Bridget Elworthy – building a blooming business from an English manor house
New Zealander Bridget Elworthy is one half of the Land Gardeners, an enterprising duo who have built a blooming business in the heart of Oxfordshire. Bridget and her business partner Henrietta Coutauld spoke with Catriona Gray for Town & Country (UK)’s December issue at their picturesque base of operations.
“The moment you see Wardington Manor, set off the road in a quiet village near Banbury, you can tell that it is home to keen horticulturalists,” writes Gray. “Clipped yew-trees stand guard on the newly mown lawns, late-flowering borders bloom in the autumn sunlight, and the house’s honeyed stone walls and mullioned windows are largely hidden beneath a vast wisteria that blankets the façade in a riot of greenery…stretching out in front of me is an avenue full of dahlias, masses of them, in shades of pink, purple, cream and apricot, leading to a weathered stone urn flanked by topiary. It’s an almost impossibly romantic sight.”
Wardington Manor is home to Bridget Elworthy, who lives here with her family, and the countryside headquarters of the Land Gardeners, a company she founded with her friend and fellow plantswoman Henrietta Courtauld in 2012. Here, they grow exquisite cut flowers that supply a weekly delivery service to private clients and professional florists in London.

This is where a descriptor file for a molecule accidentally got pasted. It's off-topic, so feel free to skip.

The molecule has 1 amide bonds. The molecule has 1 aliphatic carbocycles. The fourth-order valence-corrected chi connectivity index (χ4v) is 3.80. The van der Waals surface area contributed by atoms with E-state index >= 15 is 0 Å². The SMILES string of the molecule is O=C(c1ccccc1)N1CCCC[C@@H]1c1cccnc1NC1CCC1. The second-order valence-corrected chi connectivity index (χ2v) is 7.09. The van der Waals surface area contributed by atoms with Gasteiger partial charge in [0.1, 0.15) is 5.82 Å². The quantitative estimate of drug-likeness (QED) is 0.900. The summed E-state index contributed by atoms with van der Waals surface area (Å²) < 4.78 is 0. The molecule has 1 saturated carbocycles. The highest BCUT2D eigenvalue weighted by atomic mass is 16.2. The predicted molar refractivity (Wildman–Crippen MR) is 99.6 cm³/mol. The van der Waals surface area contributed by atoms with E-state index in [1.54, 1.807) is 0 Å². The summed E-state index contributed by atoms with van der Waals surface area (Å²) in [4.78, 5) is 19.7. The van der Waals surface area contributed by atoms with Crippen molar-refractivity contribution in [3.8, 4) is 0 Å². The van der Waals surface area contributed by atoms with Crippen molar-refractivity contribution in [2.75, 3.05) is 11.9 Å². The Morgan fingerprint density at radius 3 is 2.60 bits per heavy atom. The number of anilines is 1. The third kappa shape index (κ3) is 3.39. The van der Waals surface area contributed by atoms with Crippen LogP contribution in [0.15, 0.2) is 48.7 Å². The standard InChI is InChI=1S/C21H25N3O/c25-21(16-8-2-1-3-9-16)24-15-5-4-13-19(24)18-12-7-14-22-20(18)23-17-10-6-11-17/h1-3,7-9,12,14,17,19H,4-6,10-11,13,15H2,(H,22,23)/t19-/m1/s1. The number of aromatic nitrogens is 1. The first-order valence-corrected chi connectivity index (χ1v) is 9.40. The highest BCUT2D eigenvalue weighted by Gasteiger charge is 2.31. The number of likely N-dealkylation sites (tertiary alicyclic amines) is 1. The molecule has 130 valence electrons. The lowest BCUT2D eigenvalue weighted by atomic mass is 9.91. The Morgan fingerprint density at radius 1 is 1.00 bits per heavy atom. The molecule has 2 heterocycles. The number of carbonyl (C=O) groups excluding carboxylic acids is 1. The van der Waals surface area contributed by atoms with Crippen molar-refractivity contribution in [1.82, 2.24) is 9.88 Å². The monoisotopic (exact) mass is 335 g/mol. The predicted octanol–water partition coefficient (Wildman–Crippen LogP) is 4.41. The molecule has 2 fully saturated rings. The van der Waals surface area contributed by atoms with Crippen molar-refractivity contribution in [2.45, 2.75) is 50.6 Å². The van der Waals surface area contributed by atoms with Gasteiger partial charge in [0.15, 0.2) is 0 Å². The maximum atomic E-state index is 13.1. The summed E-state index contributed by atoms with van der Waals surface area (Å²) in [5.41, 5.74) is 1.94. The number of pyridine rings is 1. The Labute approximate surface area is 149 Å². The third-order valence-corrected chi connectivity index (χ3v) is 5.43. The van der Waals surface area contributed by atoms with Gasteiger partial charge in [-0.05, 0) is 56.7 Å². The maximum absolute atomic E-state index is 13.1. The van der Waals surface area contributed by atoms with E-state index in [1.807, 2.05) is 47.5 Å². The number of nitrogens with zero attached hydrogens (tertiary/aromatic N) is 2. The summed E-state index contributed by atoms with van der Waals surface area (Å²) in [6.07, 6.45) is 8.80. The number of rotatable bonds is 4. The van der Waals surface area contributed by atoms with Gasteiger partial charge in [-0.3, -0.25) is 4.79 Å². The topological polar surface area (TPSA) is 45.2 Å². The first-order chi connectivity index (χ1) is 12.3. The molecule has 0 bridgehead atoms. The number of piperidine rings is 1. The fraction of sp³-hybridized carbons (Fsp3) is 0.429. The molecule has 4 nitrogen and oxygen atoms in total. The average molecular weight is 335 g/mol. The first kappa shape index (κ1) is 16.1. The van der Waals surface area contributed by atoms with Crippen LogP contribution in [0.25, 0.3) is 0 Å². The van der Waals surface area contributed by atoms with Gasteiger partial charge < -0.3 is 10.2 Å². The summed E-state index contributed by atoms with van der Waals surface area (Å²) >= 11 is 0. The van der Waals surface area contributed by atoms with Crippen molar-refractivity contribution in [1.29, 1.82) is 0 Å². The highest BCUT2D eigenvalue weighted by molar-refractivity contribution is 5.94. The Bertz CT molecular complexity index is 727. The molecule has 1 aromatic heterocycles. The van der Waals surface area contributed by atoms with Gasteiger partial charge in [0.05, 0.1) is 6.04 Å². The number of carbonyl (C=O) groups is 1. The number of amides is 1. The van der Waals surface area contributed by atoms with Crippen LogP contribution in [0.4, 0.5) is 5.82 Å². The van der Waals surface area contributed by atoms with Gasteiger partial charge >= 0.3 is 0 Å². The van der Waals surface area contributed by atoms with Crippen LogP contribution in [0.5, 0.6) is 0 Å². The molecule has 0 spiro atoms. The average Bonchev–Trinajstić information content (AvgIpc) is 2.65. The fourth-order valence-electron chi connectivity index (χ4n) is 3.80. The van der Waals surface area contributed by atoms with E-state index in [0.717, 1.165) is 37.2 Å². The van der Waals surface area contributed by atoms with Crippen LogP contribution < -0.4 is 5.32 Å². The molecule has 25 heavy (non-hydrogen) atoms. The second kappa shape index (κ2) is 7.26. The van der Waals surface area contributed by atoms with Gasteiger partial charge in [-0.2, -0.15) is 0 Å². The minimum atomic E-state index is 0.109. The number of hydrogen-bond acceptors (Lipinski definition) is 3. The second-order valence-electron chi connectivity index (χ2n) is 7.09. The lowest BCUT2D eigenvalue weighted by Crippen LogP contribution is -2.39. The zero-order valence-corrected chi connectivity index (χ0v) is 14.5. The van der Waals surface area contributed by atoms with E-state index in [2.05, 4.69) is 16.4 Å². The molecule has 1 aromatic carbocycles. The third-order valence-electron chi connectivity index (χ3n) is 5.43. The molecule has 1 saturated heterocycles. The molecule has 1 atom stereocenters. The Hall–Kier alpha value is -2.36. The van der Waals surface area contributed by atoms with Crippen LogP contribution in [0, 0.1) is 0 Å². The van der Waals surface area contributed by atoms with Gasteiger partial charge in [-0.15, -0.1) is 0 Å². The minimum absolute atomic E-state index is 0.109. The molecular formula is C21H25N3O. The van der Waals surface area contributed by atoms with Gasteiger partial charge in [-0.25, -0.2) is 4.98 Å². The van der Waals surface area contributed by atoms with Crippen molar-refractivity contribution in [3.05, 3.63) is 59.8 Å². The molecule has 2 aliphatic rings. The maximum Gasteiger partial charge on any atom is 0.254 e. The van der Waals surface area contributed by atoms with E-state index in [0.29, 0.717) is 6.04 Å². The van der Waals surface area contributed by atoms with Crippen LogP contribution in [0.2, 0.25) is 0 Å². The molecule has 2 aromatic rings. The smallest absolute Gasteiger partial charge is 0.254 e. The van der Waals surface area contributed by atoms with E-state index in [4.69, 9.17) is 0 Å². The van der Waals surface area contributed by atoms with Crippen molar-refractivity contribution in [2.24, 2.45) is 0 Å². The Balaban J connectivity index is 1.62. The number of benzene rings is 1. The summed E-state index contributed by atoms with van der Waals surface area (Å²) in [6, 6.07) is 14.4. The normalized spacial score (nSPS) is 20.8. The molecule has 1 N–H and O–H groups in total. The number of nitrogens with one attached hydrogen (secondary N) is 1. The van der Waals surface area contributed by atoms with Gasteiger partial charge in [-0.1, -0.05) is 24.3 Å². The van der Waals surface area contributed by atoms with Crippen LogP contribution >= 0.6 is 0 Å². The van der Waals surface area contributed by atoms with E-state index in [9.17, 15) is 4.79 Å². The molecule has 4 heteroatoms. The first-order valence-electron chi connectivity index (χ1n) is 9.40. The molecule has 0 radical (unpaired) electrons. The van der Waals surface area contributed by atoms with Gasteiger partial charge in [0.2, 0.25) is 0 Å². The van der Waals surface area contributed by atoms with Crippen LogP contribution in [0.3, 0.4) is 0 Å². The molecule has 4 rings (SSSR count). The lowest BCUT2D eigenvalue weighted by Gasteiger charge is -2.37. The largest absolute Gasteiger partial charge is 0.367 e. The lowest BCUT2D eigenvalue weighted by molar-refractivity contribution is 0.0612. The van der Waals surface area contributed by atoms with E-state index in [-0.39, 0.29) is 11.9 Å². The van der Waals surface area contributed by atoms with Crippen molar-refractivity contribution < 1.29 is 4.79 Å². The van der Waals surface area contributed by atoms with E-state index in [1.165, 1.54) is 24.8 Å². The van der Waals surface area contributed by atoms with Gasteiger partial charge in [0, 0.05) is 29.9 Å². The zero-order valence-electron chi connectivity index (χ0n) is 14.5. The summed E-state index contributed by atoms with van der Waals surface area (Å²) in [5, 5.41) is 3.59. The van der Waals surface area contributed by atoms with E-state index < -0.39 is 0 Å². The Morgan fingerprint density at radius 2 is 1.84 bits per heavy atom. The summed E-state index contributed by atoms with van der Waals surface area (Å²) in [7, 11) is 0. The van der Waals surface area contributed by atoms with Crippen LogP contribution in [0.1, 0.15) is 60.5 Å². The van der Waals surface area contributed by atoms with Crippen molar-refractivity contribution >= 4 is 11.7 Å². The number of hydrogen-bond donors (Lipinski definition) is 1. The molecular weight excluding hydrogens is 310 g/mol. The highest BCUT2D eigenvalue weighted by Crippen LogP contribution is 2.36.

Elworthy and Courtauld have been friends for years, having met when their now teenage children were at the same nursery. They discovered they had a lot in common – both had started out studying law, before realising their true interest was horticulture.
“A little over a decade ago Elworthy came across Wardington and immediately fell in love with the Jacobean house and its beautiful Arts and Crafts plasterwork. The old borders and walled garden had gone to seed or been grassed over, but she found out that 60 years earlier, the manor’s former chatelaine Lady Wardington had grown cut flowers on a grand scale here, supplying them to fashionable London florists such as Constance Spry and Pulbrook & Gould. After moving in, Elworthy set about restoring the herbaceous beds, before joining forces with Courtauld to form the Land Gardeners.
“Inspired by the estate’s history, the pair’s aesthetic is quintessentially English, and they aim to provide a desirable and sustainable alternative to imported varieties. Other commissions soon followed, and the next few years saw them providing everything from buttercups to adorn the table of a state dinner to decaying brambles for the Alexander McQueen ‘Savage Beauty’ exhibition at the V&A.”
Elworthy and Courtauld are also working with farmers in England and New Zealand introducing their Climate Compost project – looking at how high quality compost can be made on a farm scale, and exploring ingredients that improve the health of the land – creating beautiful, healthy plants, gardens and farms brimming with biodiversity and life – all founded on healthy soil.
The Land Gardeners: Cut Flowers by Bridget Elworthy and Henrietta Courtauld (£39.95, Thames & Hudson) is out now. The Land Gardeners (www.thelandgardeners.com).
Original article by Catriona Gray
Photo by The Land Gardeners